The meaningful conclusion to be derived from this fact leads us to a much clearer understanding of our place in the world. Amazingly, we seem to both underestimate and overestimate ourselves at the same time. We underestimate ourselves by not realizing that we are an essential expression of the myriad activities of an entire universe. But we also overestimate ourselves, by assuming that our actions and attitudes are exclusively our own. Given the long and complex history leading up to what you are right now, there is only so much credit, and blame, for that matter, that you can correctly apply to your actions and to those of the people around you. Do not judge yourself or your neighbor too harshly for a foolish or hurtful act, and for the same reason pride and arrogance for our personal accomplishments should be held in check as well. When someone does something offensive to you, that action is the result of millenia of universal inertia—all the actions of that person’s life and the beliefs of his ancestors and the pressures of society as a whole have culminated in that one single action. Our thoughts and actions are a combination of genetic tendency, familial and societal teaching, and the ongoing experiences of life. These primary forces shape and govern, with nearly absolute authority, how we act and react to the world we live in. We can achieve some influence over our actions, but that takes a very conscious and directed effort on one’s part. We must recognize when we are acting out of this kind of behavioral inertia, rather than from careful consideration of the circumstances involved. Few of us are even aware of the need for such analysis, rather we tend to coast through our lives exhibiting mostly reflexive, reactive behavior. In order to have an effective influence over the crescendo of circumstance that puts us here and now, doing this or that, we must exercise an awareness of our state of being—what fuels our fears, our strengths, our desires.
This ongoing sequence of events and circumstances that have made our present self into what it is at this moment has an inertia that governs itself and propels itself forward in increments that are statistically likely to occur. These events need no effort on our part, they are a result of their own history. We have the potential ability to affect this vast wave of circumstance, to change events, to influence this flow in very fundamental ways. But for the most part the entire world, not being aware that there is anything pushing it forward, believing its every action to be self-created and self-determined, exists on reflex alone and allows the incidents of their lives to just happen as they are likely to do. Of course, we do give thought to our lives, making decisions in a considered and calculated manner, but we do not realize that the mental processes we use to think these thoughts and make all of these considerations are as much a product of the great inertial wave as the uncalculated behavior of water in a stream or of a breeze blowing through a forest of leaves. Even our thoughts are as forcefully propelled by all past experience as our actions are. Our reason, our judgement, our morals and our discernment, all qualities that we cherish and revere, are only the products of history, mythology, egoism and evolution. As such, we must always consider them suspect, and subject them to the most rigorous scrutiny. To understand this is a large part of achieving some degree of influence over our life, but it is like an addict’s recognition of his dependency—seeing the truth doesn’t make difficult goals easy to accomplish. Still, it is a crucial step if there is any hope of success at all. When we become aware of the circumstantial forces that propel us blindly through our lives, only then can we put our efforts into changing our course toward a more considered future. When we can think about thinking, when we can consciously consider the unexamined shadows that linger behind our reflexive thoughts, then we have some hope of achieving influence over the situation.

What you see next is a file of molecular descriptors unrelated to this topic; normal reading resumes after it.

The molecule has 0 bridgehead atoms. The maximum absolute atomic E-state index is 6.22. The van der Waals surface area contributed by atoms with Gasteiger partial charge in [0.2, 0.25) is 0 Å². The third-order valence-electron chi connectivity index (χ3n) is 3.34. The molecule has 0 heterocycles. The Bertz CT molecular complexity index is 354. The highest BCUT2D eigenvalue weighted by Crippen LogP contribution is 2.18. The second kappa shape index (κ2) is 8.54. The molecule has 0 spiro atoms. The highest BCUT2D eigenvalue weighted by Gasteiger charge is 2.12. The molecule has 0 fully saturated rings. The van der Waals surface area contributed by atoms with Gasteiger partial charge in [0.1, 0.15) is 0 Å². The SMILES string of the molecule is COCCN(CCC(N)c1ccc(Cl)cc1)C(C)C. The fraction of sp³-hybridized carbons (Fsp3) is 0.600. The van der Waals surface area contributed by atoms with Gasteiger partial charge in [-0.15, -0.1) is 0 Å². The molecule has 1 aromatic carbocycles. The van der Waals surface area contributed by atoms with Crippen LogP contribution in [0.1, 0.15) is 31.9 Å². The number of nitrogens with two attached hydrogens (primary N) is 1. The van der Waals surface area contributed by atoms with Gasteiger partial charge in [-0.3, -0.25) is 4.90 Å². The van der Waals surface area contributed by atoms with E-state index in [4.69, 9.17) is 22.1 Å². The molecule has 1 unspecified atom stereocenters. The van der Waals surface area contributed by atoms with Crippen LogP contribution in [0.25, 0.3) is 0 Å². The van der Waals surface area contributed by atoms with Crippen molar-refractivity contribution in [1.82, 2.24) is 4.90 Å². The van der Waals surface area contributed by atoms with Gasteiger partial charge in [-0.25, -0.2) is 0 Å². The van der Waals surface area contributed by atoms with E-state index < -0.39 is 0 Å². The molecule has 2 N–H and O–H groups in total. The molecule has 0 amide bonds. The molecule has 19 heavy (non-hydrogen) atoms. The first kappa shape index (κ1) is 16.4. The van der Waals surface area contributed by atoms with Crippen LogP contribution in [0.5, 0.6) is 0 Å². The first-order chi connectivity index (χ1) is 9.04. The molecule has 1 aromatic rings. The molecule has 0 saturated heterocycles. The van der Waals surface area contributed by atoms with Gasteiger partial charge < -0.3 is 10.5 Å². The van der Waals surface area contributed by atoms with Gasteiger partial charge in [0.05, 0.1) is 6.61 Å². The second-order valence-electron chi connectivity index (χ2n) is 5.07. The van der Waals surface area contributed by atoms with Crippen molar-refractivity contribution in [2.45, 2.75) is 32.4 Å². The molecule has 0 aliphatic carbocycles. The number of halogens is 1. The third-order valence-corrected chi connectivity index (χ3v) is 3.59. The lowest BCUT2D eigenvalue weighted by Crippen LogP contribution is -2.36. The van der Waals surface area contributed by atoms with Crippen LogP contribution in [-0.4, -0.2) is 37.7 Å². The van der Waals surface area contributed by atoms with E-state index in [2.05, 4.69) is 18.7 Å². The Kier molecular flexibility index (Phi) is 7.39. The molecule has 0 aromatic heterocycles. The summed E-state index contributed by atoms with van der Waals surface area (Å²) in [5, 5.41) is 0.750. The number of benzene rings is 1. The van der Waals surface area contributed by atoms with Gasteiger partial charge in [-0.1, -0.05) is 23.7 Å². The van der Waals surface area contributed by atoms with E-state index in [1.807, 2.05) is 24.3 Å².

In this way we can truly see the logical argument for such previously abstract, though admirable, concepts such as acceptance, compassion and forgiveness. Who can be angered by the movements of a floating twig when they recognize that it is the force of an entire river that propels it so speedily forward? We observe the actions of the world around us and make judgements upon them based on our own inner standards and experience. But we must recognize that the subjectivity of our personal viewpoint renders it too limited to possess any great degree of accuracy or absolute reliability. We color every observation with our personal views, yet pretend that we see things exactly as they are. Every human experience is a combination of something perceived and someone perceiving it. Since the perceiving individual interjects so much personal color into the situation, you and I would give differing reports of any incident that we simultaneously witnessed. How great the difference is depends on countless personal details and circumstances. Whenever we observe the events of the world we must remember this and realize the foolishness of being too rigid in our beliefs. We must not be overly certain or judgemental of the world around us. Each of us sees the world from a different position, both physically and psychologically, and so every position is relative. In society, just as in the universe at large, there is no fixed point and no unassailable truth. Everything is relative to everything else, and nothing is absolute. We must realize that because of the inertial force of history, our thoughts and actions can only loosely be considered our own. It is the waves of circumstance that toss us about on the cosmic sea—only through disciplined analysis and effort can we find the clarity of mind to think reasonably and operate effectively beyond the forces of the maelstrom. But if anything can be said to be our duty, our responsibility, our destiny, it is to hope that we can one day act as truly reasoning beings, able to consider the universe for ourselves rather than acting only according to the impulses and forces that envelop us.
February 15, 2008
by Peter Patrick Barreda, material copyright 2009, all rights reserved